Masters of French Painting, 1290-1920, at the Wadsworth Atheneum

<i>Masters of French Painting, 1290-1920, at the Wadsworth Atheneum</i>

This sumptuous volume is a feast for lovers of French art. Presenting more than 130 artworks from the collection of the Wadsworth Atheneum in Hartford, Connecticut, it covers seven centuries, from the miniatures of a medieval Apocalypse (School of Lorraine, c. 1290) to works by Toulouse-Lautrec, Van Gogh, Gaugin, Redon, Vuillard and Bonnard.

The Wadsworth Atheneum, the oldest public art museum in the United States, was founded in 1842 by Daniel Wadsworth, a wealthy Hartford art collector. Intending to establish a “Gallery of Fine Arts”, he was instead persuaded to open an “atheneum”— the 19th-century term for a cultural institution that often included a library and headquarters for literary, artistic and scientific clubs. Wadsworth, whose original collection contained 79 paintings and three sculptures, first collected American art—the museum is still known for its unsurpassed collection of Hudson River School landscapes—but since Wadsworth’s day the collection has broadened and is now international in scope, with more than 50,000 artworks spanning 5,000 years, encompassing Greek and Roman antiquities, European and American decorative arts, prints, furniture and contemporary art.

The collection of French art benefited from the policies of a dynamic young museum director, A. Everett “Chick” Austin, who during his tenure (1927– 1944) brought the museum into the modern age. In the 1930s the Atheneum presented America’s first Surrealist show and its first comprehensive Picasso retrospective; having introduced dance, film, music and photography to the museum, Austin also sponsored the immigration to the United States of choreographer George Balanchine and brought Gertrude Stein, Alexander Calder, Salvador Dalí and other famous figures to Hartford.

Highlights of the Atheneum’s internationally recognized collection of French art are currently on show at the museum, in the exhibit Medieval to Monet (Oct 19–Jan 27, 2013). This book is the catalog of that exhibit. Arranged chronologically, it presents the collection’s most significant holdings, including 17th-century religious works by Poussin and Claude Lorrain (Claude Gellée, known as Le Lorrain in French); 18th-century genre paintings and portraits by Boucher, Robert and Vigée-Lebrun; and 19th-century paintings by Géricault, Delacroix, Monet, Renoir and others.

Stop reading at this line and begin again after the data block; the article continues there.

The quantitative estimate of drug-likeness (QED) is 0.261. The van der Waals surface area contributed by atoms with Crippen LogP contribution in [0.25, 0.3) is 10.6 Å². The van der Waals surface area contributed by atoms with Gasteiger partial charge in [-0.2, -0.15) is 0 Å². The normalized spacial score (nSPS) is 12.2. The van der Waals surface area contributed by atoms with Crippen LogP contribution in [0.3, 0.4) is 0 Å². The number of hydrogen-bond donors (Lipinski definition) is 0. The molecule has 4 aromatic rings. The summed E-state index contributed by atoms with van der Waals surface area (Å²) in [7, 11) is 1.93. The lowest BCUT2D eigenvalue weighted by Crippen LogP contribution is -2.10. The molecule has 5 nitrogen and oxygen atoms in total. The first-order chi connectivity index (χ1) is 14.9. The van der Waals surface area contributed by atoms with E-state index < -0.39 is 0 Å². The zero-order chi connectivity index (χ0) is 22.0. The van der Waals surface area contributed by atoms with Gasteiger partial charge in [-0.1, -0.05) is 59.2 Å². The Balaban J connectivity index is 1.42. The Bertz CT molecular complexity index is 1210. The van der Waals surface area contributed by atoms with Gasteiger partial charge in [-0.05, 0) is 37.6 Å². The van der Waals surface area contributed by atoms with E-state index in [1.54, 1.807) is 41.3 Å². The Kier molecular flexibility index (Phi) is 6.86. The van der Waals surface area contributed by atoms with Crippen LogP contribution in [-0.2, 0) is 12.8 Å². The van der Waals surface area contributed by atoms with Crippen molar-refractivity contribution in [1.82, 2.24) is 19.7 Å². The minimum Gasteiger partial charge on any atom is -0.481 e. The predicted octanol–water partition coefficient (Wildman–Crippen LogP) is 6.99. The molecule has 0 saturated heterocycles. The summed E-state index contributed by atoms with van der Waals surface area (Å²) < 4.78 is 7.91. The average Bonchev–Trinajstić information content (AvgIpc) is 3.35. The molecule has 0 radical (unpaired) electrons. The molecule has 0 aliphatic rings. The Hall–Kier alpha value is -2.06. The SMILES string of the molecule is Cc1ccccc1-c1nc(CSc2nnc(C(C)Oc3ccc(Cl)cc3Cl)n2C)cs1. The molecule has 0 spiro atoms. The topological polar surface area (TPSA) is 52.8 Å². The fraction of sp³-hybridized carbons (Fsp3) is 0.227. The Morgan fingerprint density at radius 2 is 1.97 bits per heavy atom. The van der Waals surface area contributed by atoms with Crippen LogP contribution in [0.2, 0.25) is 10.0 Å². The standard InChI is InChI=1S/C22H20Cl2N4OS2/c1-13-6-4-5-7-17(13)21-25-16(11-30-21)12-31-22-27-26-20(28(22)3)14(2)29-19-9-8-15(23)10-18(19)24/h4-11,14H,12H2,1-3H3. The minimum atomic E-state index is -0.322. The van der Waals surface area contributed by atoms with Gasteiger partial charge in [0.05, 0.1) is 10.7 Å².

Boucher’s rosy-cheeked flirting couples are here, as are Daubigny’s landscapes and Degas’s dancers, but there are also scores of paintings by lesser-known artists whose work comes as a delightful discovery.

Especially interesting are the commentaries by Eric M. Zafran, the museum’s Curator of European Art. Each one is a short but fascinating art-history lesson summarizing the artist’s life and giving background information on the painting. Scholarly, witty and compulsively readable, they often include quotes from contemporary critics or illustrations of other artworks related to the painting.

With its wide range of periods, styles and subjects, this beautifully produced volume offers an enthralling overview of French art.

Masters of French Painting, 1290–1920, at the Wadsworth Atheneum, by Eric M. Zafran. Wadsworth Atheneum Museum of Art, Hartford, in association with D Giles Ltd., London, 2012. 304 pages; 160 color, 70 black & white illustrations, $65

Originally published in the November 2012 issue of France Today

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